Trump later released a statement calling the program, which was created by President Obama via a 2012 executive action, "unlawful and unconstitutional."

“I do not favor punishing children, most of whom are now adults, for the actions of their parents,” Trump said. “But we must also recognize that we are nation of opportunity because we are a nation of laws.”

But for many who spoke Tuesday, the fate of DACA has been uncertain since Trump’s campaign for the presidency. Jose Espinosa says he's been working on a plan B that long. He's considered returning to his native Mexico, which he left twelve years ago at age ten, or pursuing a master's degree at a school abroad.

"I've depended so much on this," he said. "I got my job because of this. I went to school because of this."

Trump campaigned on hard-line immigration policies like ending DACA and building a wall along the U.S.-Mexico border. His waffling statements on the program have provided little solace (not that much of what he says is coherent enough to evoke any comfort).

An N.C. Central graduate, Espinosa has been protected by DACA for years and just today submitted to the biometric screening required to renew his permit. "At first I was skeptical that they would continue it, just take my money and not communicate," he said.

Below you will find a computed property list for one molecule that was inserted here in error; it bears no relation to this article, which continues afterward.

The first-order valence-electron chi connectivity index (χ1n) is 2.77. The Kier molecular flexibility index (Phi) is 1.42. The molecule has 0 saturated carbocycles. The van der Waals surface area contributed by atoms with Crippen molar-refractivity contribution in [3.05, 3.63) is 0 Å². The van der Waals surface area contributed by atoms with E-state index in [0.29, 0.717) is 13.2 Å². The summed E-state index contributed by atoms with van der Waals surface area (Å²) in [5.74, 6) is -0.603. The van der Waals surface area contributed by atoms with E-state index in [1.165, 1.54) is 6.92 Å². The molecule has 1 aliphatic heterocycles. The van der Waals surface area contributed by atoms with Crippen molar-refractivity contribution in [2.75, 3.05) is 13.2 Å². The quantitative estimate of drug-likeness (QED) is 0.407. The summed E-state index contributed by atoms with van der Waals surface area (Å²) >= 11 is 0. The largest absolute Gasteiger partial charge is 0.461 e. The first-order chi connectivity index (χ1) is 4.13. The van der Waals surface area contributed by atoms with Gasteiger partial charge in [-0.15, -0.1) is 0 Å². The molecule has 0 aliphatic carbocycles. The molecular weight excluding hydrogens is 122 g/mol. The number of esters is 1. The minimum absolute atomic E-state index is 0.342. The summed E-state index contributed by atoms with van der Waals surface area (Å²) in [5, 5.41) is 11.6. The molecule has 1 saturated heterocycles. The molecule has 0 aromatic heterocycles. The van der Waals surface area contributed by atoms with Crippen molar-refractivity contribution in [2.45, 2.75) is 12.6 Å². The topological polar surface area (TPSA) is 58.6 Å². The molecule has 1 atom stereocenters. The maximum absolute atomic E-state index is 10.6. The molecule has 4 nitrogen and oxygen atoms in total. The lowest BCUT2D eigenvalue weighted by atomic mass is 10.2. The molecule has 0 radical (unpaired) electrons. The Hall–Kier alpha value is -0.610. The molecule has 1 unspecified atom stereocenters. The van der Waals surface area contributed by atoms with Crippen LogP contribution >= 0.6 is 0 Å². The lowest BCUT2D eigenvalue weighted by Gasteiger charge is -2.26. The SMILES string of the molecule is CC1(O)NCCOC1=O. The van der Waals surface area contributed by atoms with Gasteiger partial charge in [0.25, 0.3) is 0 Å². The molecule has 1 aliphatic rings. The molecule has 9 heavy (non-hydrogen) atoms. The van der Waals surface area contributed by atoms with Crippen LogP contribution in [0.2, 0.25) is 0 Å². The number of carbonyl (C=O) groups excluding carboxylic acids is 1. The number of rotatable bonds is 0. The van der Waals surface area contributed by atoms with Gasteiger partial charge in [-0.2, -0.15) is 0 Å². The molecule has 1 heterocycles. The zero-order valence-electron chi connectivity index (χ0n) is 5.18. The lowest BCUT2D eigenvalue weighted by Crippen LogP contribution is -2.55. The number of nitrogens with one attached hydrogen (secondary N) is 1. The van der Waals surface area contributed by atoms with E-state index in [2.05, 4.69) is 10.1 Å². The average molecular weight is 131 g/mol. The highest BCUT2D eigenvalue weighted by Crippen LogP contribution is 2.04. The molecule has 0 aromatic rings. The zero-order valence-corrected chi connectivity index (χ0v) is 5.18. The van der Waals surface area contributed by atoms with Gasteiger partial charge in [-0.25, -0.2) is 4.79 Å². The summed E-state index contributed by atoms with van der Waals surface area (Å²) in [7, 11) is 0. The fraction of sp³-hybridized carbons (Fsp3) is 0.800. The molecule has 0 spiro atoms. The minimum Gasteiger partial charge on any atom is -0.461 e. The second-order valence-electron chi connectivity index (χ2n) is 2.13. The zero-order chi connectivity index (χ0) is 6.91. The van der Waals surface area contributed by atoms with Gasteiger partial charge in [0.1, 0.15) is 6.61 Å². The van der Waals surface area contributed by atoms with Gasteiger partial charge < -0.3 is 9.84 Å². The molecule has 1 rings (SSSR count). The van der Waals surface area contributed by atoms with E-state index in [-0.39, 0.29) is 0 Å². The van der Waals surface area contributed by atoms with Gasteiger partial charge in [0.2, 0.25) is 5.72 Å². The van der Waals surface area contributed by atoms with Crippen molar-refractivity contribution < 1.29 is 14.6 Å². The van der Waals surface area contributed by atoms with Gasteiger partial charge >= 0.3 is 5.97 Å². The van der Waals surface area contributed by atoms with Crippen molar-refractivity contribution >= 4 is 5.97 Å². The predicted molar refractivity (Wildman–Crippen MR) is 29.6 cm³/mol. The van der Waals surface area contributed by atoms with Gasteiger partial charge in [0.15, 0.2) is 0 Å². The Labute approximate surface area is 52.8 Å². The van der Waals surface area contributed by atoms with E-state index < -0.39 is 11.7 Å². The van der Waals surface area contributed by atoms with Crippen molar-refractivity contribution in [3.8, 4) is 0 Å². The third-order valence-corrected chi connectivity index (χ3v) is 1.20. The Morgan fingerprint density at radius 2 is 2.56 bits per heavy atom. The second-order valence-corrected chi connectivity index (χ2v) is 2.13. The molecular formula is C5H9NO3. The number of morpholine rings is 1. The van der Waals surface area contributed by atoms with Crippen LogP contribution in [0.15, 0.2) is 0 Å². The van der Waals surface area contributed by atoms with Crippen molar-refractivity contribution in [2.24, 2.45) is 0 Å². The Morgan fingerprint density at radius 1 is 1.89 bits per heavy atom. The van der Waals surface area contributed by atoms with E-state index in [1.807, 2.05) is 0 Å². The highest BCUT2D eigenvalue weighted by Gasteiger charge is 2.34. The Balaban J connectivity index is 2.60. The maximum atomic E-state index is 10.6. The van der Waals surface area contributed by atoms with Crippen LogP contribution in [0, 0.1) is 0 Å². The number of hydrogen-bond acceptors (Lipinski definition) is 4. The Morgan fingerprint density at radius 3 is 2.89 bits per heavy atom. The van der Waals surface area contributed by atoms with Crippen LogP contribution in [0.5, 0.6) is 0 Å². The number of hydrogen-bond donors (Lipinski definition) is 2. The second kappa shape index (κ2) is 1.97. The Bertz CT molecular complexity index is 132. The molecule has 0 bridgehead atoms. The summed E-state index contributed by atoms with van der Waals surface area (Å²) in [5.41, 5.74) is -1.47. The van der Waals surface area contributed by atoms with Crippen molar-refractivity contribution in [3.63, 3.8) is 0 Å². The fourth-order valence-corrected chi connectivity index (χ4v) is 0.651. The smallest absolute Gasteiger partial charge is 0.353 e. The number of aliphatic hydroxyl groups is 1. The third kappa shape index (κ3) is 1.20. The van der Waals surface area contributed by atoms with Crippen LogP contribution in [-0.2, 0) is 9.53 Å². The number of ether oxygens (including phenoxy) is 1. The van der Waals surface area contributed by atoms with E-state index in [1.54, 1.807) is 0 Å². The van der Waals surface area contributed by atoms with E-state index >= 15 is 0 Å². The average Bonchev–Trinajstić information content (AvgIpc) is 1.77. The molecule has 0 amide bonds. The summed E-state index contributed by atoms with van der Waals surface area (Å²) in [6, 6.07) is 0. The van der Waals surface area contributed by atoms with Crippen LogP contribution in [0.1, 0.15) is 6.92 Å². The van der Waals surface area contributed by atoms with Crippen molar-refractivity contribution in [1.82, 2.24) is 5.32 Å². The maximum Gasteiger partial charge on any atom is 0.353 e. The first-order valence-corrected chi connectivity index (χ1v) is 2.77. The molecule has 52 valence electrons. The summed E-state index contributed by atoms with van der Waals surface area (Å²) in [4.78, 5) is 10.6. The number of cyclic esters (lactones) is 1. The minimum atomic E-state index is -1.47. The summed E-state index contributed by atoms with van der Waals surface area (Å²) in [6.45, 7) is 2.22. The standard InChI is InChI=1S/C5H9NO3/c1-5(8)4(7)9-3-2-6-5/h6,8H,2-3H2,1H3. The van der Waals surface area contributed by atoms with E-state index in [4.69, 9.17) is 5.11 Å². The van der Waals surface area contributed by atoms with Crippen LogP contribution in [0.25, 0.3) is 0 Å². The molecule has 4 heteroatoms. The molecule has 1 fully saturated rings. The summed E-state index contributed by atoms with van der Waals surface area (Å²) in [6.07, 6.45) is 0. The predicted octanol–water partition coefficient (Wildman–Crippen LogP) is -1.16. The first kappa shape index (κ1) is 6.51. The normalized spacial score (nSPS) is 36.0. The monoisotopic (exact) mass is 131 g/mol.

A reversal of DACA protections would be significant in North Carolina. According to the Pew Research Center, as of March, North Carolina was home to the seventh largest population of Dreamers in the country, about twenty-seven thousand. (California is home to the most at about 223,000—more than a quarter of all DACA recipients in the country).

The left-leaning Center for American Progress estimated early this year that eliminating DACA would cost North Carolina about $10 billion over the next decade. The NC Justice Center's Budget & Tax Center says North Carolina applicants who have been approved have spent $14 million in application fees alone, not taking into account the economic benefits the program conveys to recipients and their families.

"The average hourly wages of beneficiaries increased by 45 percent after receiving DACA status," the Budget and Tax Center said in an August report. "Sixty-nine percent of those surveyed obtained a job with better pay, and 57 percent of respondents were able to help their family financially as a result of receiving higher wages. "

In a memo to the Department of Homeland Security, Sessions advised that existing recipients whose status expires in the next six months will be able to apply for a two-year renewal but must do so in the next month. Theoretically, this gives Congress time to preserve the program before anyone currently protected by DACA loses their status.

"Congress, get ready to do your job—DACA!," Trump tweeted at nine this morning, before Session's announcement.

Clemente Zamudio, who left Michoacán, Mexico, when he was two, just renewed his DACA permit in March and hopes there will be "another option" in place when his two-year protection expires. Moving to Mexico would be like "restarting my life."